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Support Care Cancer. 2017 Jan;25(1):195-204. Epub 2016 Sep 9.

A randomised, placebo-controlled trial assessing the efficacy of an oral B group vitamin in preventing the development of chemotherapy-induced peripheral neuropathy (CIPN).

Author information

1
The University of Queensland, School of Medicine, Level 5, TRI, Princess Alexandra Hospital, Ipswich Road, Woolloongabba, Brisbane, 4102, Australia. janet.schloss@uqconnect.edu.au.
2
Endeavour College of Natural Health, Brisbane, 4006, Australia. janet.schloss@uqconnect.edu.au.
3
Medical Oncology Group of Australia, Clinical Oncology Society of Australia, Queensland Clinical Oncology Group, Brisbane, 4000, Australia.
4
Neurology Fellow at Queensland Health, Department of Neurology, Ned Hanlon Building, RBWH, Herston, Brisbane, 4006, Australia.
5
The University of Queensland, School of Medicine, Level 5, TRI, Princess Alexandra Hospital, Ipswich Road, Woolloongabba, Brisbane, 4102, Australia.
6
The University of Sydney, Sydney Medical School, Sydney, 2006, Australia.
7
Medlab Clinical Ltd, Sydney, 2015, Australia.

Abstract

INTRODUCTION:

Chemotherapy-induced peripheral neuropathy (CIPN) is a debilitating side effect resulting from neurotoxic chemotherapeutic agents. This study aimed to assess the efficacy and safety of an oral B group vitamin compared to placebo, in preventing the incidence of CIPN in cancer patients undergoing neurotoxic chemotherapy.

METHODS:

A pilot, randomised, placebo-controlled trial was conducted. Newly diagnosed cancer patients prescribed with taxanes, oxaliplatin or vincristine were invited to participate. A total of 71 participants (female 68 %, male 32 %) were enrolled into the study and randomised to the B group vitamin (n = 38) arm or placebo (n = 33). The data from 47 participants were eligible for analysis (B group vitamins n = 27, placebo n = 22). The primary outcome measure was the total neuropathy score assessed by an independent neurologist. Secondary outcome measures included serum vitamin B levels, quality of life, pain inventory and the patient neurotoxicity questionnaires. Outcome measures were conducted at baseline, 12, 24 and 36 weeks.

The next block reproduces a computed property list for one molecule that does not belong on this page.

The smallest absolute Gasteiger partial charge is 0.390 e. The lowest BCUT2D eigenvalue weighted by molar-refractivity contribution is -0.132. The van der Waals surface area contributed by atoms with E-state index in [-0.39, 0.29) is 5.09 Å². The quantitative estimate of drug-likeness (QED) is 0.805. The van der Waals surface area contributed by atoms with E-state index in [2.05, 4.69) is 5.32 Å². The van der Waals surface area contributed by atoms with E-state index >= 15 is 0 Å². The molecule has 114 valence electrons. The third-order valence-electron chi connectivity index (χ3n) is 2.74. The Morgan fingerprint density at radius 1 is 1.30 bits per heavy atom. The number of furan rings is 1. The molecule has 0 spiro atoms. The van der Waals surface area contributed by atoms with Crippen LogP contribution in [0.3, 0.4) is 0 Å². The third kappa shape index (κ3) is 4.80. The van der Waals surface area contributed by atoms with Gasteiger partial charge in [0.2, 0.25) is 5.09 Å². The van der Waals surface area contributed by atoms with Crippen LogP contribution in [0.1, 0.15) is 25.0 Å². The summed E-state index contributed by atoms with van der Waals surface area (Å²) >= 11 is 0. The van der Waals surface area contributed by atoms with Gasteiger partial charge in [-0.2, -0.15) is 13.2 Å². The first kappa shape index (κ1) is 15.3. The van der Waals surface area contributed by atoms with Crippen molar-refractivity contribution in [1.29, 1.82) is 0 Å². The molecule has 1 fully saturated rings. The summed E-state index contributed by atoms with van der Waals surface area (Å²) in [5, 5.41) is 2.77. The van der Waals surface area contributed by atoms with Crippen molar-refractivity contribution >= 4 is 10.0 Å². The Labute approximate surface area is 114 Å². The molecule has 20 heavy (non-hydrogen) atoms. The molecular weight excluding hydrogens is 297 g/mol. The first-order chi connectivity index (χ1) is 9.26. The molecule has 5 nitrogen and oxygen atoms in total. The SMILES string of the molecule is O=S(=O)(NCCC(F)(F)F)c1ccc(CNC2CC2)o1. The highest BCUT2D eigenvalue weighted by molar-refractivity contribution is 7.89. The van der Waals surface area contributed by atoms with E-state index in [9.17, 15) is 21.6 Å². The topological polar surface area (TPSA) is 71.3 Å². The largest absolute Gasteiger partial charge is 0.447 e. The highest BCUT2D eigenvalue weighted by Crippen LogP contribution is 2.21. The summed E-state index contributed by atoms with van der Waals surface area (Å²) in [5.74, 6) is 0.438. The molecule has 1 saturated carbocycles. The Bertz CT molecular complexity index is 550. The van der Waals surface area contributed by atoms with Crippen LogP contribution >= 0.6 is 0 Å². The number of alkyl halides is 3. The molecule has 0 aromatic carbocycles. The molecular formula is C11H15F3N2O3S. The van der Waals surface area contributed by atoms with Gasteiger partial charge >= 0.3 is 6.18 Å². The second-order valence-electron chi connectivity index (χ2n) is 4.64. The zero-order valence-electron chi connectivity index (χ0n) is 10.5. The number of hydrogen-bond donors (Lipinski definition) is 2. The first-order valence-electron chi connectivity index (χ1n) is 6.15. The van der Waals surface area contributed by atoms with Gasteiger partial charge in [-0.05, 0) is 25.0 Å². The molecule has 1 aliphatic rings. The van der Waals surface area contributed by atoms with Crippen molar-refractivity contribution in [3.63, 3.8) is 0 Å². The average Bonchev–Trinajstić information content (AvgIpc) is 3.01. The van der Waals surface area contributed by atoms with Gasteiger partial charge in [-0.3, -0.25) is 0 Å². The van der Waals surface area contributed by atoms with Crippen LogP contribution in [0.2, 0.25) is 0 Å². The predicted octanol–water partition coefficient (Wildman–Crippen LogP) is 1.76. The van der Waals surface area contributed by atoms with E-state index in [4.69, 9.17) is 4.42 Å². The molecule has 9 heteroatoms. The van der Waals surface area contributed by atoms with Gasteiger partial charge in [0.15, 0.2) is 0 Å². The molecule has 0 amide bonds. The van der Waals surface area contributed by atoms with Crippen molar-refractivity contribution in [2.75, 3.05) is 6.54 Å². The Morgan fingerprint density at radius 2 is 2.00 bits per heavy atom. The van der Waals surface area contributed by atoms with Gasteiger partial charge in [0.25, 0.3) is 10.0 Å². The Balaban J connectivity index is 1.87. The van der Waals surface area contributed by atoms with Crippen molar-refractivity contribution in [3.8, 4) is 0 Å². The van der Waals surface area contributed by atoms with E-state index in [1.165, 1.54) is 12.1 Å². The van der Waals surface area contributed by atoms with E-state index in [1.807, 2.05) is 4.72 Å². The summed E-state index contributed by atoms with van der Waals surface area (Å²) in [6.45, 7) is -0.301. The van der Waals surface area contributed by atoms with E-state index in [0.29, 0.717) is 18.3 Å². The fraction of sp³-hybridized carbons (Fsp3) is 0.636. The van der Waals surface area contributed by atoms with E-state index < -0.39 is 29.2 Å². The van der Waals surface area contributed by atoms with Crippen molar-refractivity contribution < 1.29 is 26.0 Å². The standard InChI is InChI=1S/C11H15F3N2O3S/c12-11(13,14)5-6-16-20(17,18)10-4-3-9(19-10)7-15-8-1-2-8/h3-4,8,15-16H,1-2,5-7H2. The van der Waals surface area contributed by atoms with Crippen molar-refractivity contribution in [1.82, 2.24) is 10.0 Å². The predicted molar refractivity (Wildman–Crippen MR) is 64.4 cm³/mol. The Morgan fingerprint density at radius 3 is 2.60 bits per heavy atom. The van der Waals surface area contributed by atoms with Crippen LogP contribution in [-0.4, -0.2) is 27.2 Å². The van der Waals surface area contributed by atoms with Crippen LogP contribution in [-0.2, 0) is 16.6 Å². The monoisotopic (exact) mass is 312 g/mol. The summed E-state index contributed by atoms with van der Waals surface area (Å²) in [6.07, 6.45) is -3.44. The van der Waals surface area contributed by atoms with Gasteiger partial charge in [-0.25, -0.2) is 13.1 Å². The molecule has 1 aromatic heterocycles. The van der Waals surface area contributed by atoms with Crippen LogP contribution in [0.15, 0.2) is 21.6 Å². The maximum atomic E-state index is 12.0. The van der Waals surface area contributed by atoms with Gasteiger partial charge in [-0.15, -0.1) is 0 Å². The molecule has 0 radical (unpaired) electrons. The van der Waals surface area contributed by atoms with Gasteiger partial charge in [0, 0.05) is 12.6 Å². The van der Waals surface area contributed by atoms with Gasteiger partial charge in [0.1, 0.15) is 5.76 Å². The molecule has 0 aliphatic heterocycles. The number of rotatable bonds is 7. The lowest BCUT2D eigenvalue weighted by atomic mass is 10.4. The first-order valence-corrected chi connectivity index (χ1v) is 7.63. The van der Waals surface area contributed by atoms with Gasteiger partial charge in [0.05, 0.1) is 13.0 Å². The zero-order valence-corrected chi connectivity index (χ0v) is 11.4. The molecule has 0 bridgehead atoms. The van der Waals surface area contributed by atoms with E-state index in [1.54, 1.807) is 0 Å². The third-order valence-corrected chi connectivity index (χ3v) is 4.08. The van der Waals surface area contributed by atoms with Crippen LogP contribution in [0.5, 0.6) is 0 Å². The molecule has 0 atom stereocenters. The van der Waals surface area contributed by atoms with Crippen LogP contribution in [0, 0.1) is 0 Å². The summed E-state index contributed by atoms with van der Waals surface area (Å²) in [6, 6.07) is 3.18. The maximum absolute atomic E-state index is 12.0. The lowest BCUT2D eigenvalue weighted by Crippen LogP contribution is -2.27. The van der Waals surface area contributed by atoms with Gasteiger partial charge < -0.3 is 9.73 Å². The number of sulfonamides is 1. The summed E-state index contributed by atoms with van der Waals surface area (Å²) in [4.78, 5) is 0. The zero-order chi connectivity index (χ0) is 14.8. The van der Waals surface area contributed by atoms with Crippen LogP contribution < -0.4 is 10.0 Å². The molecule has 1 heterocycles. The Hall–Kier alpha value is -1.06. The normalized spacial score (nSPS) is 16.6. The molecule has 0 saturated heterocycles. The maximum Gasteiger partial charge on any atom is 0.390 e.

RESULTS:

The total neuropathy score (TNS) demonstrated that a B group vitamin did not significantly reduce the incidence of CIPN compared to placebo (p = 0.73). Statistical significance was achieved for patient perceived sensory peripheral neuropathy (12 weeks p = 0.03; 24 weeks p = 0.005; 36 weeks p = 0.021). The risk estimate for the Patient Neurotoxicity Questionnaire (PNQ) was also statistically significant (OR = 5.78, 95 % CI = 1.63-20.5). The European Organisation of Research and Treatment of Cancer (EORTC) quality of life, total pain score and pain interference showed no significance (p = 0.46, p = 0.9, p = 0.37 respectively). A trend was observed indicating that vitamin B12 may reduce the onset and severity of CIPN.

CONCLUSION:

An oral B group vitamin as an adjunct to neurotoxic chemotherapy regimens was not superior to placebo (p > 0.05) for the prevention of CIPN. Patients taking the B group vitamin perceived a reduction in sensory peripheral neuropathy in the PNQ. Moreover, a robust clinical study is warranted given that vitamin B12 may show potential in reducing the onset and severity of CIPN. Trial number: ACTRN12611000078954 Protocol number: UH2010000749.

KEYWORDS:

B vitamins; CIPN; Chemotherapy-induced peripheral neuropathy; Taxanes; Vincristine; Vitamin B12

PMID:
27612466
DOI:
10.1007/s00520-016-3404-y
[Indexed for MEDLINE]

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